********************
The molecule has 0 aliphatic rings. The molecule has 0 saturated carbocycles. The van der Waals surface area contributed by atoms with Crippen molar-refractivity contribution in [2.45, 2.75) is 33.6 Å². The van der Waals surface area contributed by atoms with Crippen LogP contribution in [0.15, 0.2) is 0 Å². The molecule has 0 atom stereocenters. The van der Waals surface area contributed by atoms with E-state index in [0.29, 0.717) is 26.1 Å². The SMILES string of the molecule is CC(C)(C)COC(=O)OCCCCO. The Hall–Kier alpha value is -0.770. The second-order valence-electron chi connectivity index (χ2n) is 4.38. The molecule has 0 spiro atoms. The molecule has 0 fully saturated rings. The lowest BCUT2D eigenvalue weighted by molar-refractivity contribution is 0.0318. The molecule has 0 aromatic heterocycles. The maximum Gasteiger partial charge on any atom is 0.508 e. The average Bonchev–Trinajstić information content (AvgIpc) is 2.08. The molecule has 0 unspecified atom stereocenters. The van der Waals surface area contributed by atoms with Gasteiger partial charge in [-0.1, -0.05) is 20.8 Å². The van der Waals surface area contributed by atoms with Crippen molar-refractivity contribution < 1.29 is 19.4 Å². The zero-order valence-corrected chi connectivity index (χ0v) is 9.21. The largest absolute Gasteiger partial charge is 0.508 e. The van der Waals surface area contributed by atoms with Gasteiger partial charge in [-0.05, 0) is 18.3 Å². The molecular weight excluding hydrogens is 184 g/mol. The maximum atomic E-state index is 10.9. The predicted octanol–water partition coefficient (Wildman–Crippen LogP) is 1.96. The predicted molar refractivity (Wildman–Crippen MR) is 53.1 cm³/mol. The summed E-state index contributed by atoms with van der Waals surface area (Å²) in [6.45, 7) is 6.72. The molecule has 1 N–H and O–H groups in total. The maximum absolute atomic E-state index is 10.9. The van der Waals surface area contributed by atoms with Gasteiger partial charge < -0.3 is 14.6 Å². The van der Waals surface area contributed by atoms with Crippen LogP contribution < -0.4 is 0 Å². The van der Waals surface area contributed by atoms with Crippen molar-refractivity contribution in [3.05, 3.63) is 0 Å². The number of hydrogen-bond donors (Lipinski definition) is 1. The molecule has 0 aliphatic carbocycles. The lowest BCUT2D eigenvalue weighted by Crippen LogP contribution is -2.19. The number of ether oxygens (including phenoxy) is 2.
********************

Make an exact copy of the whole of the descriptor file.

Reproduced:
The molecule has 0 aliphatic rings. The molecule has 0 saturated carbocycles. The van der Waals surface area contributed by atoms with Crippen molar-refractivity contribution in [2.45, 2.75) is 33.6 Å². The van der Waals surface area contributed by atoms with Crippen LogP contribution in [0.15, 0.2) is 0 Å². The molecule has 0 atom stereocenters. The van der Waals surface area contributed by atoms with E-state index in [0.29, 0.717) is 26.1 Å². The SMILES string of the molecule is CC(C)(C)COC(=O)OCCCCO. The Hall–Kier alpha value is -0.770. The second-order valence-electron chi connectivity index (χ2n) is 4.38. The molecule has 0 spiro atoms. The molecule has 0 fully saturated rings. The lowest BCUT2D eigenvalue weighted by molar-refractivity contribution is 0.0318. The molecule has 0 aromatic heterocycles. The maximum Gasteiger partial charge on any atom is 0.508 e. The average Bonchev–Trinajstić information content (AvgIpc) is 2.08. The molecule has 0 unspecified atom stereocenters. The van der Waals surface area contributed by atoms with Gasteiger partial charge in [-0.1, -0.05) is 20.8 Å². The van der Waals surface area contributed by atoms with Crippen molar-refractivity contribution < 1.29 is 19.4 Å². The zero-order valence-corrected chi connectivity index (χ0v) is 9.21. The largest absolute Gasteiger partial charge is 0.508 e. The van der Waals surface area contributed by atoms with Gasteiger partial charge in [-0.05, 0) is 18.3 Å². The molecular weight excluding hydrogens is 184 g/mol. The maximum atomic E-state index is 10.9. The predicted octanol–water partition coefficient (Wildman–Crippen LogP) is 1.96. The predicted molar refractivity (Wildman–Crippen MR) is 53.1 cm³/mol. The summed E-state index contributed by atoms with van der Waals surface area (Å²) in [6.45, 7) is 6.72. The molecule has 1 N–H and O–H groups in total. The maximum absolute atomic E-state index is 10.9. The van der Waals surface area contributed by atoms with Gasteiger partial charge < -0.3 is 14.6 Å². The van der Waals surface area contributed by atoms with Crippen LogP contribution < -0.4 is 0 Å². The van der Waals surface area contributed by atoms with Crippen molar-refractivity contribution in [3.05, 3.63) is 0 Å². The number of hydrogen-bond donors (Lipinski definition) is 1. The molecule has 0 aliphatic carbocycles. The lowest BCUT2D eigenvalue weighted by Crippen LogP contribution is -2.19. The number of ether oxygens (including phenoxy) is 2.